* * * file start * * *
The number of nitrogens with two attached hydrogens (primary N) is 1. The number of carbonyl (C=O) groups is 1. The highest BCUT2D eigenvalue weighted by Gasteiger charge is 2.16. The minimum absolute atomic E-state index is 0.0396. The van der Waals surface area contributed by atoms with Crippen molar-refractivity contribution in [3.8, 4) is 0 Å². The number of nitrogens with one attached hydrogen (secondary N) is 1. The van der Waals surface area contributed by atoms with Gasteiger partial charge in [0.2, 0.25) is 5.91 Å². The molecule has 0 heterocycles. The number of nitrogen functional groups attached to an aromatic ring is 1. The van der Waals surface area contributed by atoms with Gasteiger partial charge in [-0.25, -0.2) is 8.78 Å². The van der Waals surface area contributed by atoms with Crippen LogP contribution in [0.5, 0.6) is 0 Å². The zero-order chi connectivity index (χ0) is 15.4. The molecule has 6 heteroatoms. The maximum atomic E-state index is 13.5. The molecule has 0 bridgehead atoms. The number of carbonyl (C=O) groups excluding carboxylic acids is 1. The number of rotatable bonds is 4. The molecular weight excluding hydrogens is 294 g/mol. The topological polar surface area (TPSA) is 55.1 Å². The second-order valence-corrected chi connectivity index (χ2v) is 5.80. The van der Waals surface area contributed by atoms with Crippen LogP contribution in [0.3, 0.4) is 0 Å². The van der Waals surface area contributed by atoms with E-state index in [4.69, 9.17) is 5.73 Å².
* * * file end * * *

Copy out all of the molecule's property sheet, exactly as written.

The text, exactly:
The number of nitrogens with two attached hydrogens (primary N) is 1. The number of carbonyl (C=O) groups is 1. The highest BCUT2D eigenvalue weighted by Gasteiger charge is 2.16. The minimum absolute atomic E-state index is 0.0396. The van der Waals surface area contributed by atoms with Crippen molar-refractivity contribution in [3.8, 4) is 0 Å². The number of nitrogens with one attached hydrogen (secondary N) is 1. The van der Waals surface area contributed by atoms with Gasteiger partial charge in [0.2, 0.25) is 5.91 Å². The molecule has 0 heterocycles. The number of nitrogen functional groups attached to an aromatic ring is 1. The van der Waals surface area contributed by atoms with Gasteiger partial charge in [-0.25, -0.2) is 8.78 Å². The van der Waals surface area contributed by atoms with Crippen LogP contribution in [0.5, 0.6) is 0 Å². The zero-order chi connectivity index (χ0) is 15.4. The molecule has 6 heteroatoms. The maximum atomic E-state index is 13.5. The molecule has 0 bridgehead atoms. The number of carbonyl (C=O) groups excluding carboxylic acids is 1. The number of rotatable bonds is 4. The molecular weight excluding hydrogens is 294 g/mol. The topological polar surface area (TPSA) is 55.1 Å². The second-order valence-corrected chi connectivity index (χ2v) is 5.80. The van der Waals surface area contributed by atoms with Crippen LogP contribution in [0.3, 0.4) is 0 Å². The van der Waals surface area contributed by atoms with E-state index in [4.69, 9.17) is 5.73 Å².